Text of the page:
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Jonathan Day

Gastrotourism, travelling to eat

33 posts in this topic

It is far more fun with my wife, or even better in groups of 4 to 8.

Interesting, Jonathan. While Mazal and I always enjoy the company of others who share our interest in eating well, we very much prefer to eat alone together. I wonder about others.


Who said "There are no three star restaurants, only three star meals"?

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Robert, Melissa and I often dine alone, and we frequently go out to eat on our own when we travel with the children. But the dynamic is different: we do talk about the food and enjoy it, but gastronomy isn't the only focus. With more people, the tempo of the conversation is faster, there are more riffs and cross-comparisons of items, and there are often more dishes on the table.

OK, this raises another question: suppose you are dining with friends, and the primary object of the meal is gastronomic rather than just having a good time or catching up on news. Perhaps you have travelled to Paris together and snared that elusive table at Astrance.

Now:

  • - Do you get nervous if some diners are more food-obsessed than others? What if some are eGullet members and some are not? Do you explicitly try to balance the makeup of the group between foodies and normal people?
    - Do you relax and let everyone order whatever they want, or do you insist that everyone chooses something different? Or does one member of the table try to direct others' choices?
    - Do you insist on tasting others' dishes? Do you try to get others to taste your dishes even if they don't want to?
    - What happens when diner A says "This is really good" and B tastes the same thing and criticises it?

-


Jonathan Day

"La cuisine, c'est quand les choses ont le go�t de ce qu'elles sont."

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If we're out with other people whose taste we respect, and with whom we share an interest in food, then my goal is to try to learn from them. What are their impressions? What do they like, what don't they like? Why? We also prefer to have different dishes, with tastes from the plates of others. Increasingly, I prefer this to a tasting menu, even if two different menus are served at once, because the portions are so small as to obviate the possibility of getting a good taste. If I see something that looks good on someone else's plate, I'll ask for a taste, and will willingly give one in return, except for ice cream. I don't share ice cream. Once at Harry's Bar in Venice, I got a waiter to give me a taste from a risotto he was serving to the next table.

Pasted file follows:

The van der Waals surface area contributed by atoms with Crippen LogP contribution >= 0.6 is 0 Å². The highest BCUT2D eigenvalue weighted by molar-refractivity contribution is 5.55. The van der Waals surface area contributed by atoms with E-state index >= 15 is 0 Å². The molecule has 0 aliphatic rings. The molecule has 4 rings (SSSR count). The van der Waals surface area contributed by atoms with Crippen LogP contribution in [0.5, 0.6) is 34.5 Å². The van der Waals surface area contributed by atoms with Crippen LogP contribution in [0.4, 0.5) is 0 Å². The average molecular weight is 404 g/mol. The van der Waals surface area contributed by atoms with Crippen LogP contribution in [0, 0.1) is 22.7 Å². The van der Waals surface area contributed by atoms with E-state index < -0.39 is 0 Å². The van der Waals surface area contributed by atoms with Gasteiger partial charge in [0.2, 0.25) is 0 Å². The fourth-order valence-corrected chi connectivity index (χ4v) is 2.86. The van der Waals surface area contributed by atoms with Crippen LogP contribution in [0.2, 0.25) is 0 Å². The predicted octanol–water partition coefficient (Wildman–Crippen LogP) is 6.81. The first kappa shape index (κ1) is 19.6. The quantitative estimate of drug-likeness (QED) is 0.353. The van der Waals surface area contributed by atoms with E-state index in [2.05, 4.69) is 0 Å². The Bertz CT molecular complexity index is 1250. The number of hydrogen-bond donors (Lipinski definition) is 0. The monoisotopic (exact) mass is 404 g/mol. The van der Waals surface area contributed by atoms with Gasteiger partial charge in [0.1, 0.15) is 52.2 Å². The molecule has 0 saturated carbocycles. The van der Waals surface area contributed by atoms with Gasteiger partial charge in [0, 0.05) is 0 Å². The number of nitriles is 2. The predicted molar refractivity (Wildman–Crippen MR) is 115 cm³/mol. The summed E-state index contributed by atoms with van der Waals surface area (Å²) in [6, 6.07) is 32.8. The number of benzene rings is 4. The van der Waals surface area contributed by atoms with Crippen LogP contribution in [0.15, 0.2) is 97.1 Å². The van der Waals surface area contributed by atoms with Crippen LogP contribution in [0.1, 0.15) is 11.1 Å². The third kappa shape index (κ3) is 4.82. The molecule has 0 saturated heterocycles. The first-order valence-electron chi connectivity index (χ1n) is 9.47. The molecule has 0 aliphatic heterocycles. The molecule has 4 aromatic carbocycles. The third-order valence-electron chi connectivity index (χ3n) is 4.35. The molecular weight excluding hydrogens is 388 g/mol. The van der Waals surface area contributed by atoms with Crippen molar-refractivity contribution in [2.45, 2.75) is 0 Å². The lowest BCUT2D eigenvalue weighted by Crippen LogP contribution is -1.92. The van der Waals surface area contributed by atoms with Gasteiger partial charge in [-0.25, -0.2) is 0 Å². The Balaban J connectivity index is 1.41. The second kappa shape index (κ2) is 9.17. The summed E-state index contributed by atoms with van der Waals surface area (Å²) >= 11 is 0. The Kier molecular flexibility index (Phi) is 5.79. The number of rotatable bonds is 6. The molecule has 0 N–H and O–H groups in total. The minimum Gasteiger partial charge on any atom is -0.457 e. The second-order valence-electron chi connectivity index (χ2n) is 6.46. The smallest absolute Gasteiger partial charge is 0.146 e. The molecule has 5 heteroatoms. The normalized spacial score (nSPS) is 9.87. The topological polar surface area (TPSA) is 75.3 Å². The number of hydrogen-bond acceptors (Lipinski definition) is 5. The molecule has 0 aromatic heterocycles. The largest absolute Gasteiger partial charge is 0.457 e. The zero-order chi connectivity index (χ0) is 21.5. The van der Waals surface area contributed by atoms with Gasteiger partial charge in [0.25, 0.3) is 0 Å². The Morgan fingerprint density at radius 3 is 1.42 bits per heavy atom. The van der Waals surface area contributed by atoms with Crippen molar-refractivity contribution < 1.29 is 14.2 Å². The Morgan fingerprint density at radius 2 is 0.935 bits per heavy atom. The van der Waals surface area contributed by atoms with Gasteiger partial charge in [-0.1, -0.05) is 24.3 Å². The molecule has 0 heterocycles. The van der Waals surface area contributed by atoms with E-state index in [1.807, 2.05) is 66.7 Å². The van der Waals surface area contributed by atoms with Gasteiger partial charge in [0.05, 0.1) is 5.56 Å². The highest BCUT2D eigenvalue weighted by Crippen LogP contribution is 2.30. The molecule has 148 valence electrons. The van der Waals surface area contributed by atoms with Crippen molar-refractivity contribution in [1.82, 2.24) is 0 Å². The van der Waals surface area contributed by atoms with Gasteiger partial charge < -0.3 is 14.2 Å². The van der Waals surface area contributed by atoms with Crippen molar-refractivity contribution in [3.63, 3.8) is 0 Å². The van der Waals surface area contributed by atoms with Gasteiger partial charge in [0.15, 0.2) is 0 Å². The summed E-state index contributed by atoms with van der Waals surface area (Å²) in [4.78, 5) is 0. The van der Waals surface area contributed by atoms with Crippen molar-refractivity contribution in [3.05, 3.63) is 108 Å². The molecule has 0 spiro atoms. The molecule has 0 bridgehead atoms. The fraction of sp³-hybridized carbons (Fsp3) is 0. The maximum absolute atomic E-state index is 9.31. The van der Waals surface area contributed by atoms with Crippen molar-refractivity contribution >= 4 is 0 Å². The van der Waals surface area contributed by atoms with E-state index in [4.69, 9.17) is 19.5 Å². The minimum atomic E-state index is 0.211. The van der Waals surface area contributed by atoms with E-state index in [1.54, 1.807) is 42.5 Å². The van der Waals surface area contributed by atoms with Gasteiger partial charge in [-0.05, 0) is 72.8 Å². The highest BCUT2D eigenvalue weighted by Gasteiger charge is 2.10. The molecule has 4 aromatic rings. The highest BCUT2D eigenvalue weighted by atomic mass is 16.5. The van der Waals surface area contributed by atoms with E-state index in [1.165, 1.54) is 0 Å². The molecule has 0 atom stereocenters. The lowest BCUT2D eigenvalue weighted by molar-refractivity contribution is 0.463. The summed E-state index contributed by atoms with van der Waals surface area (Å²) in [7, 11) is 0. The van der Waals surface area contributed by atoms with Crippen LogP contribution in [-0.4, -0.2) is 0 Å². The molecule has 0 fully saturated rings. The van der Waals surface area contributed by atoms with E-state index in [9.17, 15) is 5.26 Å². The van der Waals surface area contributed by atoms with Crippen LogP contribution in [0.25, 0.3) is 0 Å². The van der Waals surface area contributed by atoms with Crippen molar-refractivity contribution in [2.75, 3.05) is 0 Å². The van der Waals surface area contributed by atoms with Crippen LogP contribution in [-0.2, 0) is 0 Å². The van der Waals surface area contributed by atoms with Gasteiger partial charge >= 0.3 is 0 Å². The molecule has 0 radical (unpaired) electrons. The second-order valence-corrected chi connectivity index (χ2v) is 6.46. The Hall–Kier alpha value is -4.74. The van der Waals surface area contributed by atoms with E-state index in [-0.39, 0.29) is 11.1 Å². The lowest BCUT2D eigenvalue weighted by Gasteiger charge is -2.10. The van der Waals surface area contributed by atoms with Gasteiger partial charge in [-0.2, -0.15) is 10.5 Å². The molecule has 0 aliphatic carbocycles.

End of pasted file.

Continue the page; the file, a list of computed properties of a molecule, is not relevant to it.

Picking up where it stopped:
If our companions are friends but not food nuts, then the critical aspects of the meal are relegated to near nothing. It is often freeing to have this kind of meal, which ties in with another recent conversation on being a critical diner all the time, and being disappointed as a result, or something like that.


Who said "There are no three star restaurants, only three star meals"?

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Then there is Istanbul  :biggrin:

Could you tell us more -- lots more -- about eating in Istambul?

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The Search Engine will take you to many threads on dining in Istanbul (including some about dining in restaurants with the name "Istanbul" that are actually located in New Jersey).